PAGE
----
On Writing: How to Make Fictional Characters Feel at Home
Bryony Doran discusses The Curious Incident of the Dog in the Night-Time (Mark Haddon), Nora Webster (Colm Tóibín) and how she created depth of character in her award-winning novel, The China Bird.
Whilst listening to a very interesting BBC Radio 4 programme called ‘Only Artists’ I heard two artists from different disciplines discuss their work.
During the conversation Mark Haddon mentioned that his father was an architect and that he had a fascination for buildings and the inside of buildings, and that he hated books where you could not place the character. Surprisingly he mentioned Jane Austen, saying her characters seem to float in unknown buildings of no description.
My father was an architect; I can’t write a scene unless I can draw you a floor plan of the building in which it is happening. I love Jane Austen but there are no object. Everything floats free, it drives me insane. – Mark Haddon, ‘Only Artists’ (BBC Radio 4)
This hit a note with me: he is right. I think to truly get inside a character you need to be able to see where they are. As Mark Haddon said, ‘you need to see what they have on their mantle piece’.
I first consciously became aware of this technique when early in my writing career. Back in 1995 I went on a writing course with The Arvon Foundation at Lumb Bank Heptonstall, West Yorkshire. One of our tutors on the course was the writer, Colm Tóibín. He was already a published author – though not as well known as he has subsequently become – but this did not take away from the fact that he was a superb teacher. I remember in one of his workshops he asked us to imagine a childhood home and to walk through every room in our mind and to describe every detail: the curtains, the furniture, floor covering, the colour of the walls, the smells, the personal affects, everything about the house. It was a great exercise and one I have used many times since. I love doing it; it is a bit like when as a child and I used to peer inside my doll house.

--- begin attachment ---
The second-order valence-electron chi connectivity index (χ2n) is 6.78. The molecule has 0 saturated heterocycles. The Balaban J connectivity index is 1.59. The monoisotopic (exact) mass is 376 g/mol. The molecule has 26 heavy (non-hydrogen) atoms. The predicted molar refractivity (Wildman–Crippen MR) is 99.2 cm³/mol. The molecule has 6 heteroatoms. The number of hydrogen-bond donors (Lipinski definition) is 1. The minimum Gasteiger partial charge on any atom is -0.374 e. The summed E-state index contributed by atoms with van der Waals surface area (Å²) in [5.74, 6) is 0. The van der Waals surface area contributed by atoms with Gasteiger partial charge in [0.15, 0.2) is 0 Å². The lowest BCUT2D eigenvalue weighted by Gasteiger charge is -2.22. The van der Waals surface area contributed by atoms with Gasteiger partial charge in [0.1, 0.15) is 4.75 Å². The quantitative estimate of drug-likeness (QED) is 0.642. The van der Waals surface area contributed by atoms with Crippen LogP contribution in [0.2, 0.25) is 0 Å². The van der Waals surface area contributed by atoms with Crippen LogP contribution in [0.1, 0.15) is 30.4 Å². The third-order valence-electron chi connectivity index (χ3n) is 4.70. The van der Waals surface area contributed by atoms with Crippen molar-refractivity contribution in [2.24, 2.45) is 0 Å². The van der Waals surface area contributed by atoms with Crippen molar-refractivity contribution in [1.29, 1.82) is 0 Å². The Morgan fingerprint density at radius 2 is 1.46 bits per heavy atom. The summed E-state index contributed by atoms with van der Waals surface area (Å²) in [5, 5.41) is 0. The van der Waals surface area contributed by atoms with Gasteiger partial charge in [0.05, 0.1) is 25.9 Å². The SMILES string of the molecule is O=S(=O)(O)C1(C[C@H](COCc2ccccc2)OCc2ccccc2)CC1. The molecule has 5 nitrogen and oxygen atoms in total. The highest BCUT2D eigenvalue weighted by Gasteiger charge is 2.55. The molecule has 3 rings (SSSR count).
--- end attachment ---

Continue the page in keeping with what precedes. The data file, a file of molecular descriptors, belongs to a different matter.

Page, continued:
Even though you may end up not using the information you gather about your character’s spaces it is still a valuable exercise to do. Why, you might ask.
The answer is simple: if you think about it, the very act of exploring the rooms your character inhabits allows you to get to know them on a more profound level and to write about them in a far richer, deeper way than before. The reader is not actively conscious that you know your character at such a deep level but, trust me, it will permeate through in your writing. Just think, in real life seeing inside a person’s house gives us great insight into their true personality. That is why to be invited into someone’s house is such a great privilege.
Since attending Colm Tóibín’s workshop I have read most of the work he has had published. I have to admit that knowing what he knows makes the reading of his books even more enjoyable than before because now I look for, and smile, when I find him placing his characters. Here is a lovely example from his novel, Nora Webster:
When I wrote my novel, The China Bird, I used Colm Tóibín’s method, both consciously and unconsciously drawing from known and unknown places – though not always as a whole. I would maybe take a bedroom from one childhood home and a sitting room from another and maybe mix these with some imaginary features.
Thinking back, I realise now that the house where my main protagonist (Edward Anderson) lodged with his landlady (Mrs Ingram) was actually my Grandmother’s 1930’s semi. I had not realised this before now! How odd.
Here is an example from when one of the other main characters in my novel, Angela, is taken to a cottage in Cornwall:
As a rider to all this, and after saying all of the above, I would like to add this: please don’t overthink your writing. To some extent I was already unconsciously using the character-placing technique before I attended the workshop and you probably are too. Don’t get drawn into procrastination or rabbit-holing! Just go for it and at the editing stage, if you are not happy with how a character is framing, use the placing technique. You might be surprised to find how much you already know about your character’s spaces.
Here is a little exercise: the photo of the room above is of me sitting in my late mother’s sitting room. What can you draw from the character of the woman that once inhabited this room?